Death by terror does not constitute posthumous absolution, nor move me to identify with what the day before yesterday mocked my identity. Je ne suis pas Charlie. And one notes that when four Jews were killed at the Hyper Cacher kosher grocery store later that same day, there were no je suis juif hashtags.
I have a lot of contact with Jews in various capacities. I visited the synagogue in Jerusalem where four men were killed while at their morning prayers. Yet I would never say “I am a Jew.” Why not? Well, because I am a Christian, and to profess Jesus Christ as God means, among other things, that one is at odds with what Judaism says about Him.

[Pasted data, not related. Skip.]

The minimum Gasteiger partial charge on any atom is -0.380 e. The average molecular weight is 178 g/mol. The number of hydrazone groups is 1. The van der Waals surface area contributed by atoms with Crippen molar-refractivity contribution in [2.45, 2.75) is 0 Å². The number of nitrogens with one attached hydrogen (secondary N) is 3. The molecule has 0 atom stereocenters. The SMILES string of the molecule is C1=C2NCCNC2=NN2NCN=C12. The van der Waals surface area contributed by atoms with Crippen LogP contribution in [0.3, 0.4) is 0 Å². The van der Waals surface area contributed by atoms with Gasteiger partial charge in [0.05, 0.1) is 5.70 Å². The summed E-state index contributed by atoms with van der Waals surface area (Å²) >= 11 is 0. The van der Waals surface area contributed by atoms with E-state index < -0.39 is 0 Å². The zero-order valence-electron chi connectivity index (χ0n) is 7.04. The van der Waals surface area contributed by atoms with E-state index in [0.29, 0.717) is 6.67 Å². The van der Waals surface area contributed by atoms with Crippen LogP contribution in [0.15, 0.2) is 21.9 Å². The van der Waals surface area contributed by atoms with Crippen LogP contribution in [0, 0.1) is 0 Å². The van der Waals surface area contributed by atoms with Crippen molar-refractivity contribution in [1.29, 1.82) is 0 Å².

I might rather say, “I am a Christian, and because of my Christian faith I stand in solidarity with my Jewish brethren.” Or, “I am a Christian, and therefore I stand – or kneel – in solidarity with Muslims who are at prayer.”
Not as pithy as “we are all Muslims,” I’ll concede.
The matter is complex. Pope Pius XI, addressing a group of Belgian pilgrims on September 6 1938, aware of the growing persecution of Jews in Germany, offered this reflection, in which he more or less says “we are all Jews:”